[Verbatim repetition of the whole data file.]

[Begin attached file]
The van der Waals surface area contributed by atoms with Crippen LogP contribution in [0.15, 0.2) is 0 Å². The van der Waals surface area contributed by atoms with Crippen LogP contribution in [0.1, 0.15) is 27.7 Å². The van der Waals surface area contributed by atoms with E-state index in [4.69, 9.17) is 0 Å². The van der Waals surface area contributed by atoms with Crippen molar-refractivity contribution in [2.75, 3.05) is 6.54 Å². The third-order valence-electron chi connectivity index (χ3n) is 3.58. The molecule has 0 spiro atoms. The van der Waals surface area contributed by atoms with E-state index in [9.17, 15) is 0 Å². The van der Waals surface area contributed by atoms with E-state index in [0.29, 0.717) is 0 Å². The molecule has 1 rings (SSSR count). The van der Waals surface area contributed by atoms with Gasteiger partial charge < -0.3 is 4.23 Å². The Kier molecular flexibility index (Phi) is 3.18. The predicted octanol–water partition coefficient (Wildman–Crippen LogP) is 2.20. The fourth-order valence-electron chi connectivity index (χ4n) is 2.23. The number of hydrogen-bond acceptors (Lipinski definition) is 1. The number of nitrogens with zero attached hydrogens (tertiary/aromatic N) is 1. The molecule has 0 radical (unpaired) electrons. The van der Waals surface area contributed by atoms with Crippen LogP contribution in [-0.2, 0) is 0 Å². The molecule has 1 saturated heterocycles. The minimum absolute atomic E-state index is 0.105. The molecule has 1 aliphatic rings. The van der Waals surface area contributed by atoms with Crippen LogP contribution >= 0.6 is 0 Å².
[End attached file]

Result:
The van der Waals surface area contributed by atoms with Crippen LogP contribution in [0.15, 0.2) is 0 Å². The van der Waals surface area contributed by atoms with Crippen LogP contribution in [0.1, 0.15) is 27.7 Å². The van der Waals surface area contributed by atoms with E-state index in [4.69, 9.17) is 0 Å². The van der Waals surface area contributed by atoms with Crippen molar-refractivity contribution in [2.75, 3.05) is 6.54 Å². The third-order valence-electron chi connectivity index (χ3n) is 3.58. The molecule has 0 spiro atoms. The van der Waals surface area contributed by atoms with E-state index in [9.17, 15) is 0 Å². The van der Waals surface area contributed by atoms with E-state index in [0.29, 0.717) is 0 Å². The molecule has 1 rings (SSSR count). The van der Waals surface area contributed by atoms with Gasteiger partial charge < -0.3 is 4.23 Å². The Kier molecular flexibility index (Phi) is 3.18. The predicted octanol–water partition coefficient (Wildman–Crippen LogP) is 2.20. The fourth-order valence-electron chi connectivity index (χ4n) is 2.23. The number of hydrogen-bond acceptors (Lipinski definition) is 1. The number of nitrogens with zero attached hydrogens (tertiary/aromatic N) is 1. The molecule has 0 radical (unpaired) electrons. The van der Waals surface area contributed by atoms with Crippen LogP contribution in [-0.2, 0) is 0 Å². The molecule has 1 saturated heterocycles. The minimum absolute atomic E-state index is 0.105. The molecule has 1 aliphatic rings. The van der Waals surface area contributed by atoms with Crippen LogP contribution >= 0.6 is 0 Å².